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manner, May we not hence guess, that here was Bremenúm?" But his chief guide in these matters, the old Itinerary of Antoninus, presented “ an overpowering evidence to be struggled with.” This author describes the iter, of which Bremenium is the first town, as beginning from a certain wall, which was then the boundary of the Roman Empire in these parts, a Limite, id est, a Vallo. He was therefore well aware, that the admission of Bremenium in any situation, not connected with the wall, must be a contradiction to this ancient writer. And how is this dishculty surmounted by him ? Is it not by supposing " the words, id est a Vallo, a gloss of some transcriber, since Bremenium lies fourteen miles beyond it:" Can any unprejndiced reader believe, that this great man was not much pressed, before he could prevail upon himself to resort to so desperate an expedient to remove evidence, which he could not contradicted? Nor did Horsley admit this situation of Bremenium without difficulty. He saw 'no reason to think a Vallo an interpolation. He observes « a Limite, and a Vallo, seem to be equivalent one to: the other, by the explanatory insertion of, id est, and, I believe, signify no nuore than the most advanced station on the north side of the wall, but not very distant from it. In the expression a Vallo, the word Vallam seems to denote the term, from which the iter was directed, but with some latitude so as not strictly to signify the Vallum itself, but any place within a moderate distance from it." But why alf this struggle to give such a forced and unnatural interpretation of the phrase a Vallo? Is it not a proof that whatever scheme will shew a Vallo, a Limite, and a Bremenio to signify the same spot, must be the most satisfactory solution of these difficulties. I shalt only add, that the situation I have proposed for Bremenium is tot opposed either by Ptolemy, Ravennas, or any antient writer. The inscription is the only argument in any way. doubtful, and that, I am still persuaded, is more in favour of New castle, than of Riechester, where it was found. I have carefully re-examined the inseriptions, which contain the names Bracchio and Habitanci, and find no ground from tbe remarks of the Reviewer to change my opinion of them.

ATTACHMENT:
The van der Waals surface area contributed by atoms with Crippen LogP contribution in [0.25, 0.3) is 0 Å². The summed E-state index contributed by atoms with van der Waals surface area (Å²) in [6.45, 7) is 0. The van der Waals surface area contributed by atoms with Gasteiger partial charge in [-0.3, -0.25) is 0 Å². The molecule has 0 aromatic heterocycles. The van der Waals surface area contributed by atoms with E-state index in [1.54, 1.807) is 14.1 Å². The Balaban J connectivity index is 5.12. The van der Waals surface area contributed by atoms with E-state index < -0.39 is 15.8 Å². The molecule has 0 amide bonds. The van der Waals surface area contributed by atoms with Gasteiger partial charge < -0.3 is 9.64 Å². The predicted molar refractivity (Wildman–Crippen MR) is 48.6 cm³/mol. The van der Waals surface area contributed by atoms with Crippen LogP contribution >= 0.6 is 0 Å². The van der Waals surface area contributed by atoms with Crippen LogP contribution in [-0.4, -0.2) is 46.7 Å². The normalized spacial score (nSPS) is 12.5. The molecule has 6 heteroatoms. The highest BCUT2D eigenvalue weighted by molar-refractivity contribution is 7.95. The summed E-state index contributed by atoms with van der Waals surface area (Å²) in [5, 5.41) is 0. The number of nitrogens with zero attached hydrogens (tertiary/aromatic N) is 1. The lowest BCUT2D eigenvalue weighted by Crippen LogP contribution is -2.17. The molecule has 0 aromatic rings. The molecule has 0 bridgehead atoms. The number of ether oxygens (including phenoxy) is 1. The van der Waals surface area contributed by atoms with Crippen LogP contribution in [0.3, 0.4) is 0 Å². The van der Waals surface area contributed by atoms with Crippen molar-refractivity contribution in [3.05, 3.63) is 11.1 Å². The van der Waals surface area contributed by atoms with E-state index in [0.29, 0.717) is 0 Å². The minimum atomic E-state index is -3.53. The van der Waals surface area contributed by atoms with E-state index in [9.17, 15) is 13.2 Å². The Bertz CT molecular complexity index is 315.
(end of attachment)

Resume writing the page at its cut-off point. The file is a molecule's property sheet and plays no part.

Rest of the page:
From Bremenium, and the inscriptions, the criticism passes to the second iter. This begins like the first a Vallo, and Camden has assigned a probable situation for the first town. Settin out from this town, the numbers of Antoninus appeared to me to ascertain the position of the five succeeding towns. But a very strong objection presented itself in the generally received opinion, that Cars lisle occupies the site of the Roman Luguvallium, the third town in the Itinerary, and not that of Castra Exploratorym, the second, which my scheme would place there. It became then necessary to consider the proofs, which have given rise to the idea, that Carlisle. was the remains of Luguvallium, rather than of Castra Exploratorum, The result was the discovery, that there was no positive, or even probable, proof of this fact, and I accordingly found myself at liberty to propose that arrangement of the towns, which the Itinerary points out.